It was an up and down Shark Week for my son. First off, we did not realize it was Discovery’s summertime shark extravaganza until it was half over, which made the 9-year-old boy extremely sad—a hard thing to do in the summer. He was, however, heartened to learn that a vast array of Shark Week programming was available on demand. And so he watched every day—the only actual TV he’s seen, not counting occasional viewings of SpongeBob—in weeks. (When the kid gets screen time, it’s all some video game Five Nights at Freddy’s on the iPad.)
Last night, my son Gavin watched Super Predator, which is about a shark that’s said to be 39 feet long, and that devoured a nine-foot great white. I didn’t watch, but Gavin said the suspense was building as the swashbuckling crew got closer and closer to the shark, whose size was estimated based on a 5-foot in diameter bite mark on a whale.
As the episode came to its climax, a funny thing happened. “They ended up never finding the shark,” said Gavin. He stared blankly at the screen as the credits rolled.
He was not just dissatisfied—he was flat-out furious. Though it was well past bedtime, Gavin insisted he watch another episode; in his mind, he’d been cheated by Super Predator and by Discovery and had a freebie coming. Needless to say, he lost that argument and went to bed in a foul mood.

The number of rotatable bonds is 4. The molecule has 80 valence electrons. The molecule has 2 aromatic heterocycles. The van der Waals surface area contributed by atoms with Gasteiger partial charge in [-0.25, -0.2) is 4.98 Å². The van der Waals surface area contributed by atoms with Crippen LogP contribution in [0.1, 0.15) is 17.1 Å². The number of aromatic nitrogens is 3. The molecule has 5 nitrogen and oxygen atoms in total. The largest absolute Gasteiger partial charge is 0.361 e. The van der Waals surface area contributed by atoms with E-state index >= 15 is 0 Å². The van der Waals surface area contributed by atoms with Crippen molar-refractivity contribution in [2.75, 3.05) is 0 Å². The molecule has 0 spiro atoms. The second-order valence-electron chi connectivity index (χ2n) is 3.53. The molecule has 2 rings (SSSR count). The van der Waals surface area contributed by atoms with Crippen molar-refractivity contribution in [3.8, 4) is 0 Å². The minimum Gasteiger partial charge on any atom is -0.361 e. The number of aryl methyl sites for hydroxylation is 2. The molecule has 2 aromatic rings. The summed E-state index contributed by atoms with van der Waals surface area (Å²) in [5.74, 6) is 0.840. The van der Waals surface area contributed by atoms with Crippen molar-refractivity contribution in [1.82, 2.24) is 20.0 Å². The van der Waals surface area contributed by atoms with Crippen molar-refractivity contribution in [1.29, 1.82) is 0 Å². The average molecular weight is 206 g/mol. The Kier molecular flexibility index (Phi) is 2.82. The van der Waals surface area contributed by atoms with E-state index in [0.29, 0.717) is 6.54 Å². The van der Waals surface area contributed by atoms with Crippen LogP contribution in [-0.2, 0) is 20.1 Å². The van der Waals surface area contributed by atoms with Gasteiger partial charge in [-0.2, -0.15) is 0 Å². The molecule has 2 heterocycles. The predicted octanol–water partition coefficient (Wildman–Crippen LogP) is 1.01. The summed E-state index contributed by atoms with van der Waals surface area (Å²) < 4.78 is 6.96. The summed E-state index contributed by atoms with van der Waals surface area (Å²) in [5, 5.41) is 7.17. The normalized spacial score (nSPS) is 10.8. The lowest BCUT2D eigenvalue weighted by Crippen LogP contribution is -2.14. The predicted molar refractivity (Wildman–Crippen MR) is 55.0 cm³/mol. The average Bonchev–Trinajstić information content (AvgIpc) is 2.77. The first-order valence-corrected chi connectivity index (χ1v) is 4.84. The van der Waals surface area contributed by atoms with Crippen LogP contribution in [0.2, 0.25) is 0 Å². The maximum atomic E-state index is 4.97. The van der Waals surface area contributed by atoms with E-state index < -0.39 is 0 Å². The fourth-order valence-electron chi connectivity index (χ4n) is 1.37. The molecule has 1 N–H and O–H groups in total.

“I was disappointed,” Gavin says. (Full disclosure: I am buying the media-shy kid a pack of Starburst Tropical in exchange for sitting for this interview. Don’t tell the Poynter folks.)
For Gavin, the Super Predator that wasn’t immediately brought to mind a previous Shark Week letdown—the Megalodon debacle of 2013. Megalodon: The Monster Shark Lives featured a 60-foot shark that supposedly devoured whales, and reportedly devoured the crew of a fishing vessel. There were dramatizations whose disclaimers were not easy to spot. Said Slate.com: “The Monster Shark Lives featured actors playing scientists, photoshopped pictures, and fake digital video.” (For what it's worth, here's what Snopes.com says about Megalodon.)
The Megalodon, in fact, has been extinct for a few centuries. Viewers charged Discovery for hewing closer to Sharknado than its non-fiction principles.
“It was another super-big shark,” Gavin says. “They also never found out what Megalodon was.”
Last summer, Discovery went with Megalodon again, this installment called Megalodon: The New Evidence. "Shark Week is Lying Again," went the Daily Beast headline.
My kid loves Shark Week and will talk about ninja sharks and chumsicles and Megamouth for the foreseeable future. He’ll watch again next year, and surely the year after that. But Discovery may have to stop it with these Al-Capone’s-vault endings or Shark Week will continue to leave disappointed fans in its wake.
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